Analyzing the specific circumstances of each property is essential to develop a customized and workable strategy that will best position the asset for the start of a new cycle and the new normal. Working with an asset manager or hospitality consultant who has operational experience but does not get overly involved in day-to-day operations of the property can work with hotel management to increase profitability and maximize the value of the asset.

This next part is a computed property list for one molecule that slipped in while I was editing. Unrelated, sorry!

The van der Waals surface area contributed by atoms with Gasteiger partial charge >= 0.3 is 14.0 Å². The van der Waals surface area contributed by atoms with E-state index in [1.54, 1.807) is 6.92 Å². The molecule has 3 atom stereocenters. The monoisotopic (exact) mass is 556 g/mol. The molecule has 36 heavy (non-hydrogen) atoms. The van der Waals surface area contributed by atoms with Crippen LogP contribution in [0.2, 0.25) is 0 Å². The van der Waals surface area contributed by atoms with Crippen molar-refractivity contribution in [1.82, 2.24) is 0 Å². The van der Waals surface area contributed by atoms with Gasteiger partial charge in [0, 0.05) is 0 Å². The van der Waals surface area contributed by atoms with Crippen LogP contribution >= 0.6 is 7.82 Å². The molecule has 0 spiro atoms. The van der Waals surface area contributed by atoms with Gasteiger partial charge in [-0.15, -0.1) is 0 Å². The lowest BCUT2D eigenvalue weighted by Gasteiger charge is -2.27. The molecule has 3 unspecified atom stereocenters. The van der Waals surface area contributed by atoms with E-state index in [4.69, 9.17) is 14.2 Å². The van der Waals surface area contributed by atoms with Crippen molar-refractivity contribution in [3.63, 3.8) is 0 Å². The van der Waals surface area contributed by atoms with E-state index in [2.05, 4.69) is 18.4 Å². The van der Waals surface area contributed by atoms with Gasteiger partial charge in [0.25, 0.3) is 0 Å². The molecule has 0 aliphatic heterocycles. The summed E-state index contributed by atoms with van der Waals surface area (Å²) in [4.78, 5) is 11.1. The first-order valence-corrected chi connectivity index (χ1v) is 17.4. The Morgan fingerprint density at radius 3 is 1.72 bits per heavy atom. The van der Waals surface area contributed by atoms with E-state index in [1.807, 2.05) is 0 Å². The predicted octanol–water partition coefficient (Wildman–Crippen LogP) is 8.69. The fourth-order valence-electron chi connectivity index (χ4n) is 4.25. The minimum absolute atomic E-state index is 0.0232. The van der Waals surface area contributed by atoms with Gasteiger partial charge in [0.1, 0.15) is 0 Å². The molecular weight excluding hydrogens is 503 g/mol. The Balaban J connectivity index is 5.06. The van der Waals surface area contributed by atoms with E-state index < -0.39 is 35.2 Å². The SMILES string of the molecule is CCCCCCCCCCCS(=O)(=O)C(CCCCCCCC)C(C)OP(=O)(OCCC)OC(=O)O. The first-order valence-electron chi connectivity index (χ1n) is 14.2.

According to the U.S. Bureau of Economic Analysis, the U.S. personal savings rate as of January 2021 was at 20.5% as compared to 7.6% at same time last year. Many have put off vacations and business trips this past year. The significant amount of pent-up demand for travel both by consumers and by businesses that want to get in front of their clients (combined with the potential additional savings) may mean the return to travel happens sooner and is stronger than most predict.